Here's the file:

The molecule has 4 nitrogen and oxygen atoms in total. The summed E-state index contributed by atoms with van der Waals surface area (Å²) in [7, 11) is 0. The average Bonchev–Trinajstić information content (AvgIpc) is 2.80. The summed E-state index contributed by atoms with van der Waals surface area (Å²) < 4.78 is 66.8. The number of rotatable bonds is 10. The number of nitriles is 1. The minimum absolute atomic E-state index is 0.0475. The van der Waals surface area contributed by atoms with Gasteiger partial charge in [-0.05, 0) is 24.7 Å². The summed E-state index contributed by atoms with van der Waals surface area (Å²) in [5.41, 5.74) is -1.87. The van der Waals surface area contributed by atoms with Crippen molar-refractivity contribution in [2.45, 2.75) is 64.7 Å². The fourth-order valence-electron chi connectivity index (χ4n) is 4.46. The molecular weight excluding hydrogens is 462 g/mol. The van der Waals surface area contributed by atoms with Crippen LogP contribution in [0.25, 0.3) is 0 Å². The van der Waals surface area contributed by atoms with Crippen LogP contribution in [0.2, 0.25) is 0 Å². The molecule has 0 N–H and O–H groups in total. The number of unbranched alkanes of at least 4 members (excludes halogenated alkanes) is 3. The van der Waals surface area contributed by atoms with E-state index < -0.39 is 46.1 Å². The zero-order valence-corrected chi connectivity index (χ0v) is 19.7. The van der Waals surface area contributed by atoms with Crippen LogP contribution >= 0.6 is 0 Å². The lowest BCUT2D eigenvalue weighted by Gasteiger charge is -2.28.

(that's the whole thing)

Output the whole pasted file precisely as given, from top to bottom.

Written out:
The molecule has 4 nitrogen and oxygen atoms in total. The summed E-state index contributed by atoms with van der Waals surface area (Å²) in [7, 11) is 0. The average Bonchev–Trinajstić information content (AvgIpc) is 2.80. The summed E-state index contributed by atoms with van der Waals surface area (Å²) < 4.78 is 66.8. The number of rotatable bonds is 10. The number of nitriles is 1. The minimum absolute atomic E-state index is 0.0475. The van der Waals surface area contributed by atoms with Gasteiger partial charge in [-0.05, 0) is 24.7 Å². The summed E-state index contributed by atoms with van der Waals surface area (Å²) in [5.41, 5.74) is -1.87. The van der Waals surface area contributed by atoms with Crippen molar-refractivity contribution in [2.45, 2.75) is 64.7 Å². The fourth-order valence-electron chi connectivity index (χ4n) is 4.46. The molecular weight excluding hydrogens is 462 g/mol. The van der Waals surface area contributed by atoms with Crippen LogP contribution in [0.25, 0.3) is 0 Å². The van der Waals surface area contributed by atoms with Crippen LogP contribution in [0.2, 0.25) is 0 Å². The molecule has 0 N–H and O–H groups in total. The number of unbranched alkanes of at least 4 members (excludes halogenated alkanes) is 3. The van der Waals surface area contributed by atoms with E-state index < -0.39 is 46.1 Å². The zero-order valence-corrected chi connectivity index (χ0v) is 19.7. The van der Waals surface area contributed by atoms with Crippen LogP contribution >= 0.6 is 0 Å². The lowest BCUT2D eigenvalue weighted by Gasteiger charge is -2.28.